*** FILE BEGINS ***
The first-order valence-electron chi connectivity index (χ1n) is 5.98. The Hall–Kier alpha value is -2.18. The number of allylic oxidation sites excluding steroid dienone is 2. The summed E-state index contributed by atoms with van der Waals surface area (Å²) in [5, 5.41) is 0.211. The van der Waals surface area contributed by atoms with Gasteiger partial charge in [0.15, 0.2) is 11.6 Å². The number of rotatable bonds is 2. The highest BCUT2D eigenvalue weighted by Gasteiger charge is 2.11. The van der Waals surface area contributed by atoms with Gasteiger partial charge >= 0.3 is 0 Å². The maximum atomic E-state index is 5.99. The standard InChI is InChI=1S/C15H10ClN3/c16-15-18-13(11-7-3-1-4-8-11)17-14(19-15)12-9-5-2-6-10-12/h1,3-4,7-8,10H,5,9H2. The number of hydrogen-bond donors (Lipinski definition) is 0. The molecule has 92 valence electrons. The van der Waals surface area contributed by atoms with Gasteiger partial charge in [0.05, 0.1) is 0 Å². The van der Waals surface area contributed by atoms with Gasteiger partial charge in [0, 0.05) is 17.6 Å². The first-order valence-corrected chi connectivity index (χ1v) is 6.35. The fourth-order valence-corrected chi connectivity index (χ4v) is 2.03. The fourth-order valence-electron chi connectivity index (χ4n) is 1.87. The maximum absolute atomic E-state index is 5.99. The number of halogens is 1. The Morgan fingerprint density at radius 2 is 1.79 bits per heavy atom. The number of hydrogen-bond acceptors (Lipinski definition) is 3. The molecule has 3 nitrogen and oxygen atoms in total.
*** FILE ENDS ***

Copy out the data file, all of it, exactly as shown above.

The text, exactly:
The first-order valence-electron chi connectivity index (χ1n) is 5.98. The Hall–Kier alpha value is -2.18. The number of allylic oxidation sites excluding steroid dienone is 2. The summed E-state index contributed by atoms with van der Waals surface area (Å²) in [5, 5.41) is 0.211. The van der Waals surface area contributed by atoms with Gasteiger partial charge in [0.15, 0.2) is 11.6 Å². The number of rotatable bonds is 2. The highest BCUT2D eigenvalue weighted by Gasteiger charge is 2.11. The van der Waals surface area contributed by atoms with Gasteiger partial charge >= 0.3 is 0 Å². The maximum atomic E-state index is 5.99. The standard InChI is InChI=1S/C15H10ClN3/c16-15-18-13(11-7-3-1-4-8-11)17-14(19-15)12-9-5-2-6-10-12/h1,3-4,7-8,10H,5,9H2. The number of hydrogen-bond donors (Lipinski definition) is 0. The molecule has 92 valence electrons. The van der Waals surface area contributed by atoms with Gasteiger partial charge in [0.05, 0.1) is 0 Å². The van der Waals surface area contributed by atoms with Gasteiger partial charge in [0, 0.05) is 17.6 Å². The first-order valence-corrected chi connectivity index (χ1v) is 6.35. The fourth-order valence-corrected chi connectivity index (χ4v) is 2.03. The fourth-order valence-electron chi connectivity index (χ4n) is 1.87. The maximum absolute atomic E-state index is 5.99. The number of halogens is 1. The Morgan fingerprint density at radius 2 is 1.79 bits per heavy atom. The number of hydrogen-bond acceptors (Lipinski definition) is 3. The molecule has 3 nitrogen and oxygen atoms in total.